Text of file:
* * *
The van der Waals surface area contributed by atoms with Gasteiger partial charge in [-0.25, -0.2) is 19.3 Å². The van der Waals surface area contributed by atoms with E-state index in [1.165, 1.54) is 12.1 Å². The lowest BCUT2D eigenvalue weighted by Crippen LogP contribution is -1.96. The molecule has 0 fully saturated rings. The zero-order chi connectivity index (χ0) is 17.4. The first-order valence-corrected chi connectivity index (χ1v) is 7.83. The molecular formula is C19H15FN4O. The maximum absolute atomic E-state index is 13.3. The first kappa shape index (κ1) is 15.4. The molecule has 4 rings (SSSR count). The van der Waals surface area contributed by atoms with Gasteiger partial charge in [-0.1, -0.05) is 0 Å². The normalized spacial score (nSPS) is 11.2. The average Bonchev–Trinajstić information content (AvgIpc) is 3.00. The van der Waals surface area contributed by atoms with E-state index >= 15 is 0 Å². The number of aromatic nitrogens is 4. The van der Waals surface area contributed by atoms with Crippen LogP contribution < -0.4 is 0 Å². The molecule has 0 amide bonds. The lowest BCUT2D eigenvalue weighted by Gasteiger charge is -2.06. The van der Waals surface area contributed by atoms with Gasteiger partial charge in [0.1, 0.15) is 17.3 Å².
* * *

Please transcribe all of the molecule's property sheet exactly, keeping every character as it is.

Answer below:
The van der Waals surface area contributed by atoms with Gasteiger partial charge in [-0.25, -0.2) is 19.3 Å². The van der Waals surface area contributed by atoms with E-state index in [1.165, 1.54) is 12.1 Å². The lowest BCUT2D eigenvalue weighted by Crippen LogP contribution is -1.96. The molecule has 0 fully saturated rings. The zero-order chi connectivity index (χ0) is 17.4. The first-order valence-corrected chi connectivity index (χ1v) is 7.83. The molecular formula is C19H15FN4O. The maximum absolute atomic E-state index is 13.3. The first kappa shape index (κ1) is 15.4. The molecule has 4 rings (SSSR count). The van der Waals surface area contributed by atoms with Gasteiger partial charge in [-0.1, -0.05) is 0 Å². The normalized spacial score (nSPS) is 11.2. The average Bonchev–Trinajstić information content (AvgIpc) is 3.00. The van der Waals surface area contributed by atoms with E-state index >= 15 is 0 Å². The number of aromatic nitrogens is 4. The van der Waals surface area contributed by atoms with Crippen LogP contribution < -0.4 is 0 Å². The molecule has 0 amide bonds. The lowest BCUT2D eigenvalue weighted by Gasteiger charge is -2.06. The van der Waals surface area contributed by atoms with Gasteiger partial charge in [0.1, 0.15) is 17.3 Å².